This is Daniel Whyte III president of Gospel Light Society International with The Scripture & the Sense Podcast #522, where I read the Word of God and give the sense of it based on an authoritative commentary source such as the Bible Knowledge Commentary or Matthew Henry Commentary. This podcast is based upon Nehemiah 8:8 where it says Ezra and the Levites “read in the book in the law of God distinctly, and gave the sense, and caused them to understand the reading.” The aim of this podcast is that through the simple reading of the Word of God and the giving of the sense of it, the church would be revived and the world would be awakened.
Today we are reading Jonah 1-2.
1 Now the word of the Lord came unto Jonah the son of Amittai, saying,
2 Arise, go to Nineveh, that great city, and cry against it; for their wickedness is come up before me.
That was Jonah 1-2. Now here is the sense of it.
The Faithlife Study Bible reads:
Jonah is the only narrative included in the books of the Minor Prophets. It tells the story of God commanding the prophet Jonah to preach in Nineveh, but Jonah decides to run the other way by boarding a ship. After God orchestrates a storm and a great fish swallows Jonah, he obeys God’s command. But when Nineveh—a major city of the Assyrian Empire and Israel’s enemy—repents after listening to Jonah, he is infuriated. The book’s lesson becomes clear in the end: God’s care extends to all who call on Him—even those who previously stood against His people. His mercy is truly for all. The book of Jonah does not name its author. The title character is a prophet—Jonah, son of Amittai—who was active in Israel during the reign of Jeroboam II. The main question complicating the interpretation of Jonah is that of genre: whether the book should be read as a historical narrative or a satiric parable. Some ancient sources, including the New Testament, could be understood as interpreting the narrative as historical. However, the same question of genre affects how those references should be interpreted. The primary issue is not whether the events in the story could have happened. A God who performs miracles could certainly cause a great fish to swallow a human being or cause a vine to grow and wither in a matter of hours. Instead, the issue is what the author intended. Those who argue that the book is a satirical parable interpret its exaggerated elements as comic devices used to lampoon the Israelites, who take pride in their privileged status but do not respond to God’s prophets. These exaggerations include the huge size of Nineveh, the short sermon Jonah gives, and that even the animals of Nineveh repent in sackcloth and ashes. Whatever the story’s genre, the theological lesson remains the same: God’s love and mercy extend to all people who trust in Him.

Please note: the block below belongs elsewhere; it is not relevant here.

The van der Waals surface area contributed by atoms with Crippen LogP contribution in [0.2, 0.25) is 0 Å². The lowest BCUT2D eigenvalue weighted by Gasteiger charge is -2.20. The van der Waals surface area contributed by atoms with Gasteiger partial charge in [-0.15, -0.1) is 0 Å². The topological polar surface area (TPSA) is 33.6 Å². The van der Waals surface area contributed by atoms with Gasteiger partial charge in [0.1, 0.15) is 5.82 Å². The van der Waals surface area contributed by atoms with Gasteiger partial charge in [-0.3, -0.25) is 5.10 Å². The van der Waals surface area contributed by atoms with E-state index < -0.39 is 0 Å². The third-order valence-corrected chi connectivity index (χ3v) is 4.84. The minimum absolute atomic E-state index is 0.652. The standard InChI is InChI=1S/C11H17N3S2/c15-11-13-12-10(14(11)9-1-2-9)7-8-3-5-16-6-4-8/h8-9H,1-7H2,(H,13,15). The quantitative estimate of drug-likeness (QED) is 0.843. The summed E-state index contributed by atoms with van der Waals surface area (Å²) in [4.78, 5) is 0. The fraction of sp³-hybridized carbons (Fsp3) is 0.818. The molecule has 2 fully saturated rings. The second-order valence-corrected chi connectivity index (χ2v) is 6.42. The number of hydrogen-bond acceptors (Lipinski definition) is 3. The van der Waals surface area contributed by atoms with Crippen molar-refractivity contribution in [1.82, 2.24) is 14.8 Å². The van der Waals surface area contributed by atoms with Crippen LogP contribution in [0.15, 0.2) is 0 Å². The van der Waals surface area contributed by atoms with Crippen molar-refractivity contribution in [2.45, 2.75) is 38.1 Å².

Thank you for listening to the Scripture & The Sense Podcast. Remember to read the Word of God each and every day and pray without ceasing to God for wisdom to understand it and apply it to your life. Most importantly, believe on the Lord Jesus Christ and thou shalt be saved. Please stay tuned for a complete presentation of the Gospel of the Lord Jesus Christ so that you can get your soul saved from Hell to that wonderful place called Heaven when you die. May God bless you and keep you is my prayer.